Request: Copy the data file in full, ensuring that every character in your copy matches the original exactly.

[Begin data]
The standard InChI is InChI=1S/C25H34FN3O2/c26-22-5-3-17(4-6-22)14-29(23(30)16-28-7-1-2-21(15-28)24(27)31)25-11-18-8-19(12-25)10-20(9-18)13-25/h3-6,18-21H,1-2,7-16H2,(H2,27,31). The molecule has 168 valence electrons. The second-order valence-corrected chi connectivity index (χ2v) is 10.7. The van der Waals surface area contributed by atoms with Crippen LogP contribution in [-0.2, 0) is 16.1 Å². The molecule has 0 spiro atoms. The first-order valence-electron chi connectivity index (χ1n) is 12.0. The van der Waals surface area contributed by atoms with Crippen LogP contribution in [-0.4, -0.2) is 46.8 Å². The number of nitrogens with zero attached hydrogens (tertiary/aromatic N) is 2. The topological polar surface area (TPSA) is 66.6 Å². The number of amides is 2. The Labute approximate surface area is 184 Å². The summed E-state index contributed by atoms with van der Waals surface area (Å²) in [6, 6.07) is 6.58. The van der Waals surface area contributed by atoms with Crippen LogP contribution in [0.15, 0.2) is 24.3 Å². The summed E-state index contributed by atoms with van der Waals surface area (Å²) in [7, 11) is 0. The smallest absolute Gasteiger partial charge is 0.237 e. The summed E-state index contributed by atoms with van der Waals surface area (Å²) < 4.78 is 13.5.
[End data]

The standard InChI is InChI=1S/C25H34FN3O2/c26-22-5-3-17(4-6-22)14-29(23(30)16-28-7-1-2-21(15-28)24(27)31)25-11-18-8-19(12-25)10-20(9-18)13-25/h3-6,18-21H,1-2,7-16H2,(H2,27,31). The molecule has 168 valence electrons. The second-order valence-corrected chi connectivity index (χ2v) is 10.7. The van der Waals surface area contributed by atoms with Crippen LogP contribution in [-0.2, 0) is 16.1 Å². The molecule has 0 spiro atoms. The first-order valence-electron chi connectivity index (χ1n) is 12.0. The van der Waals surface area contributed by atoms with Crippen LogP contribution in [-0.4, -0.2) is 46.8 Å². The number of nitrogens with zero attached hydrogens (tertiary/aromatic N) is 2. The topological polar surface area (TPSA) is 66.6 Å². The number of amides is 2. The Labute approximate surface area is 184 Å². The summed E-state index contributed by atoms with van der Waals surface area (Å²) in [6, 6.07) is 6.58. The van der Waals surface area contributed by atoms with Crippen LogP contribution in [0.15, 0.2) is 24.3 Å². The summed E-state index contributed by atoms with van der Waals surface area (Å²) in [7, 11) is 0. The smallest absolute Gasteiger partial charge is 0.237 e. The summed E-state index contributed by atoms with van der Waals surface area (Å²) < 4.78 is 13.5.